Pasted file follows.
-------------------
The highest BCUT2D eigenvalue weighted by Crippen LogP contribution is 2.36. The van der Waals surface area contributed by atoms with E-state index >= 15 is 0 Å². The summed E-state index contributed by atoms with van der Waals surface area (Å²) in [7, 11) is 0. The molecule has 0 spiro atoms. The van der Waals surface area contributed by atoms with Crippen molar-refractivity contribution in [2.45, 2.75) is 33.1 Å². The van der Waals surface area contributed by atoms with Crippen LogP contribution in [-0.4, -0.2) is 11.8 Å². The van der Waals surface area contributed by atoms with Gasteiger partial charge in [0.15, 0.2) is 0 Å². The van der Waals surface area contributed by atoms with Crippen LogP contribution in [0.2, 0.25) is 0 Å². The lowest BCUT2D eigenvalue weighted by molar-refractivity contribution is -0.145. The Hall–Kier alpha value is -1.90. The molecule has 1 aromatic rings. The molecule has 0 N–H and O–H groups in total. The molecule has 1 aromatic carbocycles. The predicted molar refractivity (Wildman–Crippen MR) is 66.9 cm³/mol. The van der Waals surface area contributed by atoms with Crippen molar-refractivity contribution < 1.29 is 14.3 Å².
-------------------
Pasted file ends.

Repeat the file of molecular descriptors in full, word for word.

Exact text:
The highest BCUT2D eigenvalue weighted by Crippen LogP contribution is 2.36. The van der Waals surface area contributed by atoms with E-state index >= 15 is 0 Å². The summed E-state index contributed by atoms with van der Waals surface area (Å²) in [7, 11) is 0. The molecule has 0 spiro atoms. The van der Waals surface area contributed by atoms with Crippen molar-refractivity contribution in [2.45, 2.75) is 33.1 Å². The van der Waals surface area contributed by atoms with Crippen LogP contribution in [-0.4, -0.2) is 11.8 Å². The van der Waals surface area contributed by atoms with Gasteiger partial charge in [0.15, 0.2) is 0 Å². The van der Waals surface area contributed by atoms with Crippen LogP contribution in [0.2, 0.25) is 0 Å². The lowest BCUT2D eigenvalue weighted by molar-refractivity contribution is -0.145. The Hall–Kier alpha value is -1.90. The molecule has 1 aromatic rings. The molecule has 0 N–H and O–H groups in total. The molecule has 1 aromatic carbocycles. The predicted molar refractivity (Wildman–Crippen MR) is 66.9 cm³/mol. The van der Waals surface area contributed by atoms with Crippen molar-refractivity contribution < 1.29 is 14.3 Å².